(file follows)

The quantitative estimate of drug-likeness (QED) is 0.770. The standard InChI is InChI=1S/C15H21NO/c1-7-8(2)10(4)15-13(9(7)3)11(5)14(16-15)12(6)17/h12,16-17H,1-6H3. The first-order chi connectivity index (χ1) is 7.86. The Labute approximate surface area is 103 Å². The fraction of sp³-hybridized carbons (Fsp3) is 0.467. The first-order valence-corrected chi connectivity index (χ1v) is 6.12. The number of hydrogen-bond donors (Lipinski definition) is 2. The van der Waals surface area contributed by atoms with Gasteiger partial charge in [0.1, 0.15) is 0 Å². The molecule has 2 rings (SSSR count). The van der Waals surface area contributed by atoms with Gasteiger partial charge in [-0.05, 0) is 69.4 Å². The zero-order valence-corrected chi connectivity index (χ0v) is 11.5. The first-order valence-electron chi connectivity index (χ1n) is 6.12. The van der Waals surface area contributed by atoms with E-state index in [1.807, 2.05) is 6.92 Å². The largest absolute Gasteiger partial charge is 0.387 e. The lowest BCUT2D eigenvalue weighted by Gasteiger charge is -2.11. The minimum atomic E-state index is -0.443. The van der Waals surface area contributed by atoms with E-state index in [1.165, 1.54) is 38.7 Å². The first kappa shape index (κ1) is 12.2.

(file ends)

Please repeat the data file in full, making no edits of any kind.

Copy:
The quantitative estimate of drug-likeness (QED) is 0.770. The standard InChI is InChI=1S/C15H21NO/c1-7-8(2)10(4)15-13(9(7)3)11(5)14(16-15)12(6)17/h12,16-17H,1-6H3. The first-order chi connectivity index (χ1) is 7.86. The Labute approximate surface area is 103 Å². The fraction of sp³-hybridized carbons (Fsp3) is 0.467. The first-order valence-corrected chi connectivity index (χ1v) is 6.12. The number of hydrogen-bond donors (Lipinski definition) is 2. The van der Waals surface area contributed by atoms with Gasteiger partial charge in [0.1, 0.15) is 0 Å². The molecule has 2 rings (SSSR count). The van der Waals surface area contributed by atoms with Gasteiger partial charge in [-0.05, 0) is 69.4 Å². The zero-order valence-corrected chi connectivity index (χ0v) is 11.5. The first-order valence-electron chi connectivity index (χ1n) is 6.12. The van der Waals surface area contributed by atoms with E-state index in [1.807, 2.05) is 6.92 Å². The largest absolute Gasteiger partial charge is 0.387 e. The lowest BCUT2D eigenvalue weighted by Gasteiger charge is -2.11. The minimum atomic E-state index is -0.443. The van der Waals surface area contributed by atoms with E-state index in [1.165, 1.54) is 38.7 Å². The first kappa shape index (κ1) is 12.2.